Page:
Tuesday, December 29, 2015

Venkatesh Nayak on the "Ability of Banks in India to Avoid Disclosure Under the Right to Information Act"--National and Public Interest Trumps Individual Interest in Disclosure; Whither Accountability?A Lesson for the US?

(Pix © Larry Catá Backer 2015)
Venkatesh Nayak, Programme Coordinator, Access to Information Programme, Commonwealth Human Rights Initiative in New Delhi, has written a report on the recent Supreme Court of India case, Reserve Bank of India v. Mistry (Dec. 16, 2015), considering the extent of mandatory transparency in the Indian banking sector under India's Right to Information Act.
The main issue that arises for our consideration in these transferred cases is as to whether all the information sought for under the Right to Information Act, 2005 can be denied by the Reserve Bank of India and other Banks to the public at large on the ground of economic interest, commercial confidence, fiduciary relationship with other Bank on the one hand and the public interest on the other. If the answer to above question is in negative, then up to what extent the information can be provided under the 2005 Act. (Reserve Bank of India, supra ¶ 1)
This post includes a brief analysis of the opinion and Mr. Nayak's report plus links to Reserve Bank of India. It focuses on what may be the novel position of the Court that individual rights under the Constitution are inferior to those of the "public" (individuals aggregated) which are represented by the state organs and whose interests can be protected against disclosure to individuals.

Sunday, December 27, 2015


(Pix © Larry Catá Backer 2015 )

作者简介: Larry Catá Backer,中文名,白轲。宾夕法尼亚州立大学W.理查德和玛丽.埃谢尔曼学者、法学教授、国际事务教授。他的研究领域集中在宪法与行政法,包括社会主义国家宪法、全球化及全球化在一国治理和体制秩序上所造成的影响等相关议题。他的著作包括法律语言符号学,比较宪法、法律与宗教方面的宪法。他目前正在完成的研究是美国法律理论、法理理论与跨国法和法律构造。白轲教授已经有许多作品发表在中国。白轲教授的联系方式是:239 Lewis Katz Building, University Park, PA 16802. 电话:1.814.863.3640. 电子邮箱:lcb911@me.com

English version here

Saturday, December 26, 2015

Daisuke Takahashi on "Japanese Lawyers' Engagement to Avoid the 'Lost in Translation' Effect on Business and Human Rights"

It was my great pleasure to participate at a Workshop on Corporate Social Responsibility and Regulation: Comparative Perspectives, held at the Law Faculty of the City University of Hong Kong and sponsored by them and the Copenhagen Business School, held December 15, 2015.  (See here for the program).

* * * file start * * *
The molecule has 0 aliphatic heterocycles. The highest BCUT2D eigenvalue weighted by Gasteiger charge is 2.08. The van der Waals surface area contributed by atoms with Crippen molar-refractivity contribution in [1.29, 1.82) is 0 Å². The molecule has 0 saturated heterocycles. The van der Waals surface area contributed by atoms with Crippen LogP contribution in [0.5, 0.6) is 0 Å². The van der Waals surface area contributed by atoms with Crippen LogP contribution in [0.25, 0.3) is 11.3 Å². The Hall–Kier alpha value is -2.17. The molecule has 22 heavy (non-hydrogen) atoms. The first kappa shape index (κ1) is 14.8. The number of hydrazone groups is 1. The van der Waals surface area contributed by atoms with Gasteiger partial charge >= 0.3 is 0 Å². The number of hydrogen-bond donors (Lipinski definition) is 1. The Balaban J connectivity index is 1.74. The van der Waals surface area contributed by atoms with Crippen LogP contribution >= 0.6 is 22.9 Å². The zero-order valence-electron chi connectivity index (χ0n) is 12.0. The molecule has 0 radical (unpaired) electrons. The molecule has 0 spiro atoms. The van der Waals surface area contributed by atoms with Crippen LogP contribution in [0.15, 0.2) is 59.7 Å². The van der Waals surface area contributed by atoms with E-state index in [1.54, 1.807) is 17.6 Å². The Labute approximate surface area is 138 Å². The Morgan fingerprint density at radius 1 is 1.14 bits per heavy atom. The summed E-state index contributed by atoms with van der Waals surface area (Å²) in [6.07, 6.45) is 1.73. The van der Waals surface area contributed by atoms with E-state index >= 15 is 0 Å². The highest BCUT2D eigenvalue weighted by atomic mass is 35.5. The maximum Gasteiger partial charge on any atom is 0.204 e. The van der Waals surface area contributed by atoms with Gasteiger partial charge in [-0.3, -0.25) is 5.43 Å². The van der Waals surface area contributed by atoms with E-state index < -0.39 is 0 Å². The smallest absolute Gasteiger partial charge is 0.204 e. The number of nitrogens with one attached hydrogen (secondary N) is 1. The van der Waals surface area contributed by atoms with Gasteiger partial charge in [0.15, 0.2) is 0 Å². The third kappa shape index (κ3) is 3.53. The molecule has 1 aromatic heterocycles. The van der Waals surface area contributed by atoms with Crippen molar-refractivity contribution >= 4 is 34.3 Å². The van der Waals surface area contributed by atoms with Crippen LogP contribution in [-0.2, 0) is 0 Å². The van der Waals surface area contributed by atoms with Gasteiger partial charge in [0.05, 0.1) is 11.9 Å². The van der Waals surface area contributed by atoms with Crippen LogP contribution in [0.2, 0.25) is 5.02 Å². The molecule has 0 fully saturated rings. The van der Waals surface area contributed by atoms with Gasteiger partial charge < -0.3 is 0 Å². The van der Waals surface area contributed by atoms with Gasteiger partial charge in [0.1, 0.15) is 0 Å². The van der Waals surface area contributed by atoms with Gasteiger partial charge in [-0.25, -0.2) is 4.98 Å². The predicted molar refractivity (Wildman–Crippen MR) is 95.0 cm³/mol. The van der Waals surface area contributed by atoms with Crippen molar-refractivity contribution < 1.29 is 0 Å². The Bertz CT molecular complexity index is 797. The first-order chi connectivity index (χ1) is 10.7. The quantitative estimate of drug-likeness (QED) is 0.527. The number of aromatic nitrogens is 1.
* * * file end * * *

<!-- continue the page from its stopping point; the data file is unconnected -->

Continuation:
One of the highlights of the workshop was the discussion about the evolution of CSR in Japan (see, e.g., here).  Daisuke Takahashi's presentation,  "Japanese Lawyers' Engagement to Avoid the 'Lost in Translation' Effect on Business and Human Rights,"provided an excellent discussion of those changes and of the efforts of the Japanese Bar to embed CSR sensibilities in Japanese corporate practice. Mr. Takahashi is the Vice Chair of the CSR Team of the Japanese Federation of Bar Associations (since 2013), and an Expert Committee Member, Japan CSR Promotion Association (since 2012).

Mr. Tahahashi has very kindly given me permission to share his presentation slides.  They follow below. 

As you review the slides that follow, one might focus on both the "Yakuza Elimination Clause" and the "CSR Clause.  Consider as well their utility for the internal governance of enterprises.The first represents an important innovation in ethical operation.  But it represents only a first step--more difficult will be its incorporation into the structures of internal corporate governance.  The second embeds a core objective of global business and human rights efforts--the harmonization and coherence of conduct standards flowing down the production chain.

Thursday, December 24, 2015

Ruminations 59: The Transnationalization of Politics, Civil Society and National Regulatory Responses

(Pix © Larry Catá Backer 2015)